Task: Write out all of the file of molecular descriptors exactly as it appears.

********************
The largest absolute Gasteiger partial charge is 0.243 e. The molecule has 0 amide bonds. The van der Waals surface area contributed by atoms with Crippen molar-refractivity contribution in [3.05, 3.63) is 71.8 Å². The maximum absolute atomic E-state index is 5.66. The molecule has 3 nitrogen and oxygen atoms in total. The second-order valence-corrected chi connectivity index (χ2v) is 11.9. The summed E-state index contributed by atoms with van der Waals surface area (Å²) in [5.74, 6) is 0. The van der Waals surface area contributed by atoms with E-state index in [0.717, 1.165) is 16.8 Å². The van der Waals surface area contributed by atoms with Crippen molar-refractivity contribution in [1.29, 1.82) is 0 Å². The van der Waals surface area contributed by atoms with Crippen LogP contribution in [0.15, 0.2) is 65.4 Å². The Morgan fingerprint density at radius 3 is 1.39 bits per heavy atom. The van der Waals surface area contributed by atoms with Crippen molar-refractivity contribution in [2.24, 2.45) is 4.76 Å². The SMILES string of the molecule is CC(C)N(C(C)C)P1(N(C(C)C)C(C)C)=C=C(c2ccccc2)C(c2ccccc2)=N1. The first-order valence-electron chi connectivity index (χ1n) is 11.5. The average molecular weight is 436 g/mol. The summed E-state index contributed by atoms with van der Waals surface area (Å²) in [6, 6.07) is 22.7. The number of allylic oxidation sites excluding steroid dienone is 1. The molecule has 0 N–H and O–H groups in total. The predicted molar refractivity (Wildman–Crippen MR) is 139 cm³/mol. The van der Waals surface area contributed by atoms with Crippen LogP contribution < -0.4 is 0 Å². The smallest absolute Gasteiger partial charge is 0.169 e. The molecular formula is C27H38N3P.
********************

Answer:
The largest absolute Gasteiger partial charge is 0.243 e. The molecule has 0 amide bonds. The van der Waals surface area contributed by atoms with Crippen molar-refractivity contribution in [3.05, 3.63) is 71.8 Å². The maximum absolute atomic E-state index is 5.66. The molecule has 3 nitrogen and oxygen atoms in total. The second-order valence-corrected chi connectivity index (χ2v) is 11.9. The summed E-state index contributed by atoms with van der Waals surface area (Å²) in [5.74, 6) is 0. The van der Waals surface area contributed by atoms with E-state index in [0.717, 1.165) is 16.8 Å². The van der Waals surface area contributed by atoms with Crippen molar-refractivity contribution in [1.29, 1.82) is 0 Å². The van der Waals surface area contributed by atoms with Crippen LogP contribution in [0.15, 0.2) is 65.4 Å². The Morgan fingerprint density at radius 3 is 1.39 bits per heavy atom. The van der Waals surface area contributed by atoms with Crippen molar-refractivity contribution in [2.24, 2.45) is 4.76 Å². The SMILES string of the molecule is CC(C)N(C(C)C)P1(N(C(C)C)C(C)C)=C=C(c2ccccc2)C(c2ccccc2)=N1. The first-order valence-electron chi connectivity index (χ1n) is 11.5. The average molecular weight is 436 g/mol. The summed E-state index contributed by atoms with van der Waals surface area (Å²) in [6, 6.07) is 22.7. The number of allylic oxidation sites excluding steroid dienone is 1. The molecule has 0 N–H and O–H groups in total. The predicted molar refractivity (Wildman–Crippen MR) is 139 cm³/mol. The van der Waals surface area contributed by atoms with Crippen LogP contribution < -0.4 is 0 Å². The smallest absolute Gasteiger partial charge is 0.169 e. The molecular formula is C27H38N3P.